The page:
Christina Rossetti


Dylan at Error 503: La Vita Nuova promised to blog some poetry from Dante Gabriel Rossetti, a talented painter and poet who was one of the founders and chief proponents of something called the Pre-Raphaelite Brotherhood. They produced paintings like this and this. Ultimately the movement seemed to degenerate into kitsch and transmigrate into the Art Nouveau and its sister Art Deco Movements.

All that aside, Dante Gabriel Rossetti's sister, Christina was also an accomplished poet. Some consider her the most important female poet of her time. For more information about her life and times, look here. For our purposes, it is sufficient to say that in addition to the eerie, frightening, and altogether delightful "Goblin's Market" Christina Rossetti produced some of the finest religious poetry of the age. She is rivaled only by Francis Thompson (when he's on) and Gerard Manley Hopkins. Below is an example.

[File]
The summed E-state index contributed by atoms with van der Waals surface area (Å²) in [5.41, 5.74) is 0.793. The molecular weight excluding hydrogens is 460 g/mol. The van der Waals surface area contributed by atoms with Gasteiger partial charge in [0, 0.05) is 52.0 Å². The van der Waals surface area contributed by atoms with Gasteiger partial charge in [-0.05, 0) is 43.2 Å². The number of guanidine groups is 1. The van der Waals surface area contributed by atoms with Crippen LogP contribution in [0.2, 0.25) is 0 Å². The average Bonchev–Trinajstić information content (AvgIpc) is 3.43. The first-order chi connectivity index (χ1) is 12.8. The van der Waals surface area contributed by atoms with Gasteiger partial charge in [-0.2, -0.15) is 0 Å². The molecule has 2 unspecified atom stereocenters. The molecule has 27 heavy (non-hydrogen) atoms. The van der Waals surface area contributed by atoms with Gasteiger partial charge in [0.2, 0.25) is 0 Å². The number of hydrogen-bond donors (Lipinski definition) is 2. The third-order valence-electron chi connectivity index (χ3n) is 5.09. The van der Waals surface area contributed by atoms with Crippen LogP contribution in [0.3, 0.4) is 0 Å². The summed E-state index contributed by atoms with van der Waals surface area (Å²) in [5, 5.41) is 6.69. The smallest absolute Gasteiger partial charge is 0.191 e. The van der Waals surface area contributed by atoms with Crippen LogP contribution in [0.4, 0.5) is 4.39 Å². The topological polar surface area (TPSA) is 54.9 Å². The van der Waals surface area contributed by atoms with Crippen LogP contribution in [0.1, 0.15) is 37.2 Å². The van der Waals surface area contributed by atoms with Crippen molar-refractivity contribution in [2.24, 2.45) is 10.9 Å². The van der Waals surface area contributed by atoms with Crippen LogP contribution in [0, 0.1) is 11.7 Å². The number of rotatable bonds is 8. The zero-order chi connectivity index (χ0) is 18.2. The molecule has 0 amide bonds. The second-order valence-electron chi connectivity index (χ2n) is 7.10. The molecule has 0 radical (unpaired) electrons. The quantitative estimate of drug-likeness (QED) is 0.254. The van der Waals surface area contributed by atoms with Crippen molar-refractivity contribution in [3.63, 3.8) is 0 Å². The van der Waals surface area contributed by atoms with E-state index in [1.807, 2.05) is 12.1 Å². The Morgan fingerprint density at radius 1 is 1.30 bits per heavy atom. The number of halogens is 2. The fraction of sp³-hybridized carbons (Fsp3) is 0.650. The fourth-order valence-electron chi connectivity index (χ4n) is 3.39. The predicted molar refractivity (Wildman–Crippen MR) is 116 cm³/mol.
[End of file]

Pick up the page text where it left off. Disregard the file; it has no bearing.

A Better Resurrection
Christina Rossetti

I have no wit, no words, no tears;
My heart within me like a stone
Is numb'd too much for hopes or fears;
Look right, look left, I dwell alone;
I lift mine eyes, but dimm'd with grief
No everlasting hills I see;
My life is in the falling leaf:
O Jesus, quicken me.

My life is like a faded leaf,
My harvest dwindled to a husk:
Truly my life is void and brief
And tedious in the barren dusk;
My life is like a frozen thing,
No bud nor greenness can I see:
Yet rise it shall--the sap of Spring;
O Jesus, rise in me.

My life is like a broken bowl,
A broken bowl that cannot hold
One drop of water for my soul
Or cordial in the searching cold;
Cast in the fire the perish'd thing;
Melt and remould it, till it be
A royal cup for Him, my King:
O Jesus, drink of me.

What I particularly like about the poem is the oblique references back to John Donne's "Holy Sonnet 14" and a number of the poems of George Herbert, all within well-crafted, relatively light verse. The other thing I like is the very strong lines and stripped down piety of the poem. It is not adorned with what we have come to think of as the trappings of classic Victorian piety.

Anyway, I eagerly await Mr. Dylan's insight into her brother's poetry.

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This page contains a single entry by Steven Riddle published on August 13, 2002 7:54 AM.

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